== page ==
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Henry, our “Mr. Frankenstein“, is a very different type of mad scientist. He is as desperate to conquer death as every iteration before him but his mania comes from two violent and brutal tours in the Iraq War. As a battlefield medic, he slowly perfected his methods after many unsuccessful attempts to save the lives of young men and women shot down in action. Suffering from PTSD, Henry (like so many men and women returning home from the war) is essentially the closest our world has come to a living, breathing Frankenstein Monster. His brain has suffered a severe trauma, and he can no longer associate himself. Sure, he isn’t running from an angry, pitchfork-carrying mob, but he is very much alone, and scared of the world around him.

A surprising moment that sets Henry apart, is that when he first sees his creation, when The Creature suddenly comes to life and is standing before him, his first reaction is to give him a name. There is a good reason why he is only ever referred to as The Creature, or Frankenstein’s Monster. No one ever names him! From birth he is rejected by his father and cast aside to find his place in the world alone. Henry, on the other hand, protects and takes care of his creation. He struggles with the weight of that responsibility, but it isn’t until the introduction of Henry’s financial backer, Polidori (Joshua Leonard), that The Creature, growing in strength and intelligence, becomes an uncontrollable burden to Henry.

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Every previous creature was made to feel shame and disgust as soon as they came into existence. The creature in Depraved finds some degree of acceptance, but only long enough for him to be able to fully understand the depths of darkness that exist in the hearts of man. But this creature also has something that no other creature before him had: Henry’s lab recordings. Think about that for second. In the moment that he finds those recordings he becomes the only living creature to witness its own creation. That’s an existential crisis I don’t even want to get into, but seeing his previous self carelessly discarded and salvaged for parts utterly destroys him.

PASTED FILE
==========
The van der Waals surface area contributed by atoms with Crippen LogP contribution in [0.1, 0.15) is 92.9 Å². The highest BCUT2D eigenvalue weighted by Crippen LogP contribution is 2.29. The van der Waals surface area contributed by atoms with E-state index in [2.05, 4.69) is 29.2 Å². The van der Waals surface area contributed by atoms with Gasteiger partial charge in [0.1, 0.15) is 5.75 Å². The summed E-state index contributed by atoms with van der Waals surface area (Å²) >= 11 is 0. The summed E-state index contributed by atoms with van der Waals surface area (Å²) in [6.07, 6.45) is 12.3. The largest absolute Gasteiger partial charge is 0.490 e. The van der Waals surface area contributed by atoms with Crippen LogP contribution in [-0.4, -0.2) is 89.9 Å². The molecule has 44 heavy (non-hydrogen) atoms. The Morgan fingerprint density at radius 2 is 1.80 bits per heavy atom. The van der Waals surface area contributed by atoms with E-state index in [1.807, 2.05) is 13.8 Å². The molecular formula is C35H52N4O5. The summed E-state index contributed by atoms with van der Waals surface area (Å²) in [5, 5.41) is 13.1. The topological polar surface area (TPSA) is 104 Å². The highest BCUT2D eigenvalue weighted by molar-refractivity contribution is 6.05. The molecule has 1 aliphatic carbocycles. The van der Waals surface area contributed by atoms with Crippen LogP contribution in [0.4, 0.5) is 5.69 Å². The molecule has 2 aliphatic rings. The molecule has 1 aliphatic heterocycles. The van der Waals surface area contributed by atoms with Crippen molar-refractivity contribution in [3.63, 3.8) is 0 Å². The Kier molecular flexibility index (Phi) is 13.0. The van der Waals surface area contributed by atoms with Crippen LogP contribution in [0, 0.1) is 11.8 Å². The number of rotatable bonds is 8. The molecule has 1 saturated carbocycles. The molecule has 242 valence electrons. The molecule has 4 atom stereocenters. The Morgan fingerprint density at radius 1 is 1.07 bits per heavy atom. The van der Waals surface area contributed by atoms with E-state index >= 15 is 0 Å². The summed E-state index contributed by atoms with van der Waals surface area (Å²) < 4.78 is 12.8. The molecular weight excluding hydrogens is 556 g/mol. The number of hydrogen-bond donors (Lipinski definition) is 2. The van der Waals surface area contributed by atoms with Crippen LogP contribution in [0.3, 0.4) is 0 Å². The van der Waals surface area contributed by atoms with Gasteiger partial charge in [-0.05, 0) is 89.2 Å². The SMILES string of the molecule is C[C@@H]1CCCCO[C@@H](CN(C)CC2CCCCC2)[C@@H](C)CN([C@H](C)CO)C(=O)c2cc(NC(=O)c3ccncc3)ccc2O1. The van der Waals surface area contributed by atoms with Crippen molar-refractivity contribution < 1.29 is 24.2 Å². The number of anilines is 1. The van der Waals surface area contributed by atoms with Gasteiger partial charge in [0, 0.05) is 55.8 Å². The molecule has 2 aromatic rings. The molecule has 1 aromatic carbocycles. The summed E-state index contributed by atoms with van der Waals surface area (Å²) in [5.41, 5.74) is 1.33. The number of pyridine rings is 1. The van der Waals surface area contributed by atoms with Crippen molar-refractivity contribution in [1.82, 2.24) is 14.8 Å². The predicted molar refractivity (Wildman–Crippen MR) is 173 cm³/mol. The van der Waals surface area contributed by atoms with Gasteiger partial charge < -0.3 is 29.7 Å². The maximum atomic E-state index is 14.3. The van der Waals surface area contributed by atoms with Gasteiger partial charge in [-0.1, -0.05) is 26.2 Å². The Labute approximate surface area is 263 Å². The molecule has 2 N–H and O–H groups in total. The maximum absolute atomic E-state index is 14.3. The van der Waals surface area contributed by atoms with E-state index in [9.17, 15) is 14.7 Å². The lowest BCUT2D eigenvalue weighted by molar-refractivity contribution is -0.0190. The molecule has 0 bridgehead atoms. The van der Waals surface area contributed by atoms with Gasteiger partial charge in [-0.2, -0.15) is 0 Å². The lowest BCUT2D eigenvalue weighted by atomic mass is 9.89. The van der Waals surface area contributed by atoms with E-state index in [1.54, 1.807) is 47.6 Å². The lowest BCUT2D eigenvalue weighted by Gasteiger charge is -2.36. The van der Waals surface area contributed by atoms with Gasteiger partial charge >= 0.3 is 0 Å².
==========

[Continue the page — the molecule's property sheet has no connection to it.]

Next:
Depraved is a Frankenstein story, but it is a very different Frankenstein story. Of course, if a classic creature-on-the-loose feature is a must, know that Depraved slowly evolves into a picture-perfect, thunder & lightning, gothic tale. Sure, the film’s budget is visible at times but no expense was spared on the design of the monster himself. Every scar, every stitch is realistically gnarly and a roadmap of references and homage to every monster that came before him. Depraved is a unique film all its own with characters and set pieces unlike any other before it but The Creature (the true core of this story) is your connection to the past, stitched together from over 200 years of artistry to create something that walks it’s own path.



Depraved celebrated its world premiere at What The Fest!? 2019 with worldwide sales rights picked up by Yellow Veil Pictures (Luz, Starfish). Depraved is written/directed/produced/edited by Larry Fessenden and stars David Call (The Magicians), Joshua Leonard (The Blair Witch Project), Alex Breaux, Ana Kayne, Maria Dizzia (Piercing), Owen Campbell (Super Dark Times), and Chloe Levine (The Ranger). The film is not currently scheduled for future screening but will no doubt be making appearances at a film festival near you.